Early in the Cuban Insurrection, to contain the United States, Spain planned convert about ten vessels into auxiliary cruisers. However, the main need at the time was for transports to carry Spanish troops to Cuba. Most of the intended auxiliary cruisers were altered to serve as transports instead.
Therefore, when the War began, Spain had about ten armored steamers. The vessels became part of Gruppo E of the Reserve Squadron. Though intended for action against American lines of communication, most of these vessels were used as blockade runners.
Built at Stettin as a liner for the North-German Lloyd Lines, HAVEL could carry 274 first class passengers, 148 second class passengers and 384 third class passengers.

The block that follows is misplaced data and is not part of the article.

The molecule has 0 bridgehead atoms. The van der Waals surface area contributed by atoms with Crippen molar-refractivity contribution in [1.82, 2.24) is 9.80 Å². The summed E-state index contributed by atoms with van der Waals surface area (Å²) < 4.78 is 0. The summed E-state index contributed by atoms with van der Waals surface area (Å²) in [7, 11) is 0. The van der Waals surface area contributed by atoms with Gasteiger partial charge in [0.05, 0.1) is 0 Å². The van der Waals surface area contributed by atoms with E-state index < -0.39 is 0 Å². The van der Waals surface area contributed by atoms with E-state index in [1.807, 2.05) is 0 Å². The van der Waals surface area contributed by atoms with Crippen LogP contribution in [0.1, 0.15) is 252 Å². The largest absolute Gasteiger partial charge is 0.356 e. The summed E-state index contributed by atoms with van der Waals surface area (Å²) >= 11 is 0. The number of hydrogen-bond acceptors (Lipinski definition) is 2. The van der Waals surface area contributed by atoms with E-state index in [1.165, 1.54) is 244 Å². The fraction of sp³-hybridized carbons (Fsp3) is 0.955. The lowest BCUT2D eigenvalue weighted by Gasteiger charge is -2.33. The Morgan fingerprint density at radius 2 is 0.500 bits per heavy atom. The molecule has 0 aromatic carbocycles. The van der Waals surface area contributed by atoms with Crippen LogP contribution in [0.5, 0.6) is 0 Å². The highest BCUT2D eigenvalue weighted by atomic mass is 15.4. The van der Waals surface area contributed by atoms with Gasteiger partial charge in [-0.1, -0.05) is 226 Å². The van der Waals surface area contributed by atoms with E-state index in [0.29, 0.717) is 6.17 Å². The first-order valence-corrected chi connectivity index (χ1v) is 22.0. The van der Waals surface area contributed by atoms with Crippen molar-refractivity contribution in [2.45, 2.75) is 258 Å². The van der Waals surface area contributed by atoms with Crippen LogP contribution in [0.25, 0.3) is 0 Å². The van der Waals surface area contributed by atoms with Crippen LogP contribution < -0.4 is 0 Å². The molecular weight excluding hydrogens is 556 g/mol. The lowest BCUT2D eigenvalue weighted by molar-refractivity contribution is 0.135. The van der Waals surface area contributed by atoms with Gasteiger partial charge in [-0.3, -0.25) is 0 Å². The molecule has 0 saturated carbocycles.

She was a single screw steamer, which was an outdated and unrealiable design. In 1898 HAVEL was sold to Spain and converted to the auxiliary cruiser METEORO. The vessel was commissioned on June 8. She saw no action during the war.
In 1899 METEORO was sold as the liner ALFONSO XII. She was scrapped in 1926.
|Armament:||Four 120mm/40mm Quickfire Skoda guns|
|57mm/43mm Quickfire guns (number not known)|
Machine guns (number unknown)
|Displacement||8,900 tons (6963brt)|
|Engine Type:||Single screw, 12,500 hp.|
"Spanish auxiliary cruisers of 1898" Warship International. - 1970. # 1. - P.88.
Wilson H.W., Downfall of Spain.